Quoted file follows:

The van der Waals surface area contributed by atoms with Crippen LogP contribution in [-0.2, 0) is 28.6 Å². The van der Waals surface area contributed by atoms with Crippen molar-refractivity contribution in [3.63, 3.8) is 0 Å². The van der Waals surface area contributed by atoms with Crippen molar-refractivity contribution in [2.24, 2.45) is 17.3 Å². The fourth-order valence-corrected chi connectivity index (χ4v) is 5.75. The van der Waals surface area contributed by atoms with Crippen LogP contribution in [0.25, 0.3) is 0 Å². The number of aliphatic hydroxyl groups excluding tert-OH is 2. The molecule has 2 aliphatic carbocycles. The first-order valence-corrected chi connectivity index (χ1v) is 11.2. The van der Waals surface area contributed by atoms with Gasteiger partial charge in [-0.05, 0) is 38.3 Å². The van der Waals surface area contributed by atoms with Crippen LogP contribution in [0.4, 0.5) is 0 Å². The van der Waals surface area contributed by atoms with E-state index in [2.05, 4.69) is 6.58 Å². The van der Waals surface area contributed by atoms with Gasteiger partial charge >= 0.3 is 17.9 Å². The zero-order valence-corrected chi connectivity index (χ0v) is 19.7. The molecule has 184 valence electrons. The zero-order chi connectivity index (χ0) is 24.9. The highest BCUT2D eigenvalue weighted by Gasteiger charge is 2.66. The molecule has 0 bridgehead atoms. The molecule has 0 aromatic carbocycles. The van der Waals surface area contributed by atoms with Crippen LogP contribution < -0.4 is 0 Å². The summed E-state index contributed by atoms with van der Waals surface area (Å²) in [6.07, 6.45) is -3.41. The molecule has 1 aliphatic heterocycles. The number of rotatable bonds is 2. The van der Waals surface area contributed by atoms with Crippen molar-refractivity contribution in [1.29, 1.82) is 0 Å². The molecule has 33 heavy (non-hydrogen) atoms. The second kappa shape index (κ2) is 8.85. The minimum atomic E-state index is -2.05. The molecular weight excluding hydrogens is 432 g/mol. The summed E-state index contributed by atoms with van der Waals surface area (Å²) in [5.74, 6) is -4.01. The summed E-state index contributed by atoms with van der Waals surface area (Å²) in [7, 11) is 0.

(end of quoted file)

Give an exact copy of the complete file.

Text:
The van der Waals surface area contributed by atoms with Crippen LogP contribution in [-0.2, 0) is 28.6 Å². The van der Waals surface area contributed by atoms with Crippen molar-refractivity contribution in [3.63, 3.8) is 0 Å². The van der Waals surface area contributed by atoms with Crippen molar-refractivity contribution in [2.24, 2.45) is 17.3 Å². The fourth-order valence-corrected chi connectivity index (χ4v) is 5.75. The van der Waals surface area contributed by atoms with Crippen LogP contribution in [0.25, 0.3) is 0 Å². The number of aliphatic hydroxyl groups excluding tert-OH is 2. The molecule has 2 aliphatic carbocycles. The first-order valence-corrected chi connectivity index (χ1v) is 11.2. The van der Waals surface area contributed by atoms with Gasteiger partial charge in [-0.05, 0) is 38.3 Å². The van der Waals surface area contributed by atoms with Crippen LogP contribution in [0.4, 0.5) is 0 Å². The van der Waals surface area contributed by atoms with E-state index in [2.05, 4.69) is 6.58 Å². The van der Waals surface area contributed by atoms with Gasteiger partial charge >= 0.3 is 17.9 Å². The zero-order valence-corrected chi connectivity index (χ0v) is 19.7. The molecule has 184 valence electrons. The zero-order chi connectivity index (χ0) is 24.9. The highest BCUT2D eigenvalue weighted by Gasteiger charge is 2.66. The molecule has 0 bridgehead atoms. The molecule has 0 aromatic carbocycles. The van der Waals surface area contributed by atoms with Crippen LogP contribution < -0.4 is 0 Å². The summed E-state index contributed by atoms with van der Waals surface area (Å²) in [6.07, 6.45) is -3.41. The molecule has 1 aliphatic heterocycles. The number of rotatable bonds is 2. The van der Waals surface area contributed by atoms with Crippen molar-refractivity contribution in [1.29, 1.82) is 0 Å². The molecule has 33 heavy (non-hydrogen) atoms. The second kappa shape index (κ2) is 8.85. The minimum atomic E-state index is -2.05. The molecular weight excluding hydrogens is 432 g/mol. The summed E-state index contributed by atoms with van der Waals surface area (Å²) in [5.74, 6) is -4.01. The summed E-state index contributed by atoms with van der Waals surface area (Å²) in [7, 11) is 0.